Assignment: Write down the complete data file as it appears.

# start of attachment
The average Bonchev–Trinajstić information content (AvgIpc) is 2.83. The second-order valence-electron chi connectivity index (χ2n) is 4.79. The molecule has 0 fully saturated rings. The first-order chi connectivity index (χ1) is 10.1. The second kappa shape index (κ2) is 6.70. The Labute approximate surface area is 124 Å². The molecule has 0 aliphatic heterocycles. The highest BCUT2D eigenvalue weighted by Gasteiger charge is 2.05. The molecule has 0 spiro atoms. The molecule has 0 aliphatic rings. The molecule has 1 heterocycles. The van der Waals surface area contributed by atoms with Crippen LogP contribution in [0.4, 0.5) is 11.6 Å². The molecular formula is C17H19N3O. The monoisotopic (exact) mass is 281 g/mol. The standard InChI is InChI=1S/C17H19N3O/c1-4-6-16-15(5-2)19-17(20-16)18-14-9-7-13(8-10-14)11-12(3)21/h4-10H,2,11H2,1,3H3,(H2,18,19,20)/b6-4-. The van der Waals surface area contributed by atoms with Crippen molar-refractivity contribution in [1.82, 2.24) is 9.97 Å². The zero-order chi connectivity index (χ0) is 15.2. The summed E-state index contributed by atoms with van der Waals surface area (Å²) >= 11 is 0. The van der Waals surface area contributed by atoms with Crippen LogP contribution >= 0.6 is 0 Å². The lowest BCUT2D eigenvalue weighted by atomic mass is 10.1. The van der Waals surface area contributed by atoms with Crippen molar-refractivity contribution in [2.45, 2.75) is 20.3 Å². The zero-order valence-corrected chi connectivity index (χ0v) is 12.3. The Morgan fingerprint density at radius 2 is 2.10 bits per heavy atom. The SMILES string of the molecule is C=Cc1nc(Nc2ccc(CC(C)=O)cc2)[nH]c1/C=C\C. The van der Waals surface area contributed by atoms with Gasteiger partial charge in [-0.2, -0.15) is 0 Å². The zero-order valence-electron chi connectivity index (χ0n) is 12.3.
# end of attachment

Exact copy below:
The average Bonchev–Trinajstić information content (AvgIpc) is 2.83. The second-order valence-electron chi connectivity index (χ2n) is 4.79. The molecule has 0 fully saturated rings. The first-order chi connectivity index (χ1) is 10.1. The second kappa shape index (κ2) is 6.70. The Labute approximate surface area is 124 Å². The molecule has 0 aliphatic heterocycles. The highest BCUT2D eigenvalue weighted by Gasteiger charge is 2.05. The molecule has 0 spiro atoms. The molecule has 0 aliphatic rings. The molecule has 1 heterocycles. The van der Waals surface area contributed by atoms with Crippen LogP contribution in [0.4, 0.5) is 11.6 Å². The molecular formula is C17H19N3O. The monoisotopic (exact) mass is 281 g/mol. The standard InChI is InChI=1S/C17H19N3O/c1-4-6-16-15(5-2)19-17(20-16)18-14-9-7-13(8-10-14)11-12(3)21/h4-10H,2,11H2,1,3H3,(H2,18,19,20)/b6-4-. The van der Waals surface area contributed by atoms with Crippen molar-refractivity contribution in [1.82, 2.24) is 9.97 Å². The zero-order chi connectivity index (χ0) is 15.2. The summed E-state index contributed by atoms with van der Waals surface area (Å²) >= 11 is 0. The van der Waals surface area contributed by atoms with Crippen LogP contribution >= 0.6 is 0 Å². The lowest BCUT2D eigenvalue weighted by atomic mass is 10.1. The van der Waals surface area contributed by atoms with Crippen molar-refractivity contribution in [2.45, 2.75) is 20.3 Å². The zero-order valence-corrected chi connectivity index (χ0v) is 12.3. The Morgan fingerprint density at radius 2 is 2.10 bits per heavy atom. The SMILES string of the molecule is C=Cc1nc(Nc2ccc(CC(C)=O)cc2)[nH]c1/C=C\C. The van der Waals surface area contributed by atoms with Gasteiger partial charge in [-0.2, -0.15) is 0 Å². The zero-order valence-electron chi connectivity index (χ0n) is 12.3.